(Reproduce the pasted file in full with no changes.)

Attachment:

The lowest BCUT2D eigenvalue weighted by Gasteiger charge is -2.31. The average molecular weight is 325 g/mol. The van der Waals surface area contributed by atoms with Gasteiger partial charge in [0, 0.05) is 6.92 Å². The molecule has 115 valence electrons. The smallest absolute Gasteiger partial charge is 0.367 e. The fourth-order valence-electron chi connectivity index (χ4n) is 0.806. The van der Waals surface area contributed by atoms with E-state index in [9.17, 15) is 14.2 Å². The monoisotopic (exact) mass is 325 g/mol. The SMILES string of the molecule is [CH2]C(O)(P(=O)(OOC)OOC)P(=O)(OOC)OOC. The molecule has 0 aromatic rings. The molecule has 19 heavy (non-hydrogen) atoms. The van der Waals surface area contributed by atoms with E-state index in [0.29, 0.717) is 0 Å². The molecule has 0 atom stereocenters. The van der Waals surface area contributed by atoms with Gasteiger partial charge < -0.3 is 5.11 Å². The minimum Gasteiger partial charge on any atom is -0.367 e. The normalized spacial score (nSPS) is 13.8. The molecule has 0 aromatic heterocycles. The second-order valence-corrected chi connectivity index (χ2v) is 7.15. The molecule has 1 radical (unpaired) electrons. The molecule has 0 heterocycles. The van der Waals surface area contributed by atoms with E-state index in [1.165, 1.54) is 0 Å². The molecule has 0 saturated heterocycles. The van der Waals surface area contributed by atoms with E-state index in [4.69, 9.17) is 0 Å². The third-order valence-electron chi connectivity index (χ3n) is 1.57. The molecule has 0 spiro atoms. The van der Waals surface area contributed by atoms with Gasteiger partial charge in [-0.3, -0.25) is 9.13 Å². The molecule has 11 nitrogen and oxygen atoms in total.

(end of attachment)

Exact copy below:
The lowest BCUT2D eigenvalue weighted by Gasteiger charge is -2.31. The average molecular weight is 325 g/mol. The van der Waals surface area contributed by atoms with Gasteiger partial charge in [0, 0.05) is 6.92 Å². The molecule has 115 valence electrons. The smallest absolute Gasteiger partial charge is 0.367 e. The fourth-order valence-electron chi connectivity index (χ4n) is 0.806. The van der Waals surface area contributed by atoms with E-state index in [9.17, 15) is 14.2 Å². The monoisotopic (exact) mass is 325 g/mol. The SMILES string of the molecule is [CH2]C(O)(P(=O)(OOC)OOC)P(=O)(OOC)OOC. The molecule has 0 aromatic rings. The molecule has 19 heavy (non-hydrogen) atoms. The van der Waals surface area contributed by atoms with E-state index in [0.29, 0.717) is 0 Å². The molecule has 0 atom stereocenters. The van der Waals surface area contributed by atoms with Gasteiger partial charge < -0.3 is 5.11 Å². The minimum Gasteiger partial charge on any atom is -0.367 e. The normalized spacial score (nSPS) is 13.8. The molecule has 0 aromatic heterocycles. The second-order valence-corrected chi connectivity index (χ2v) is 7.15. The molecule has 1 radical (unpaired) electrons. The molecule has 0 heterocycles. The van der Waals surface area contributed by atoms with E-state index in [1.165, 1.54) is 0 Å². The molecule has 0 saturated heterocycles. The van der Waals surface area contributed by atoms with E-state index in [4.69, 9.17) is 0 Å². The third-order valence-electron chi connectivity index (χ3n) is 1.57. The molecule has 0 spiro atoms. The van der Waals surface area contributed by atoms with Gasteiger partial charge in [-0.3, -0.25) is 9.13 Å². The molecule has 11 nitrogen and oxygen atoms in total.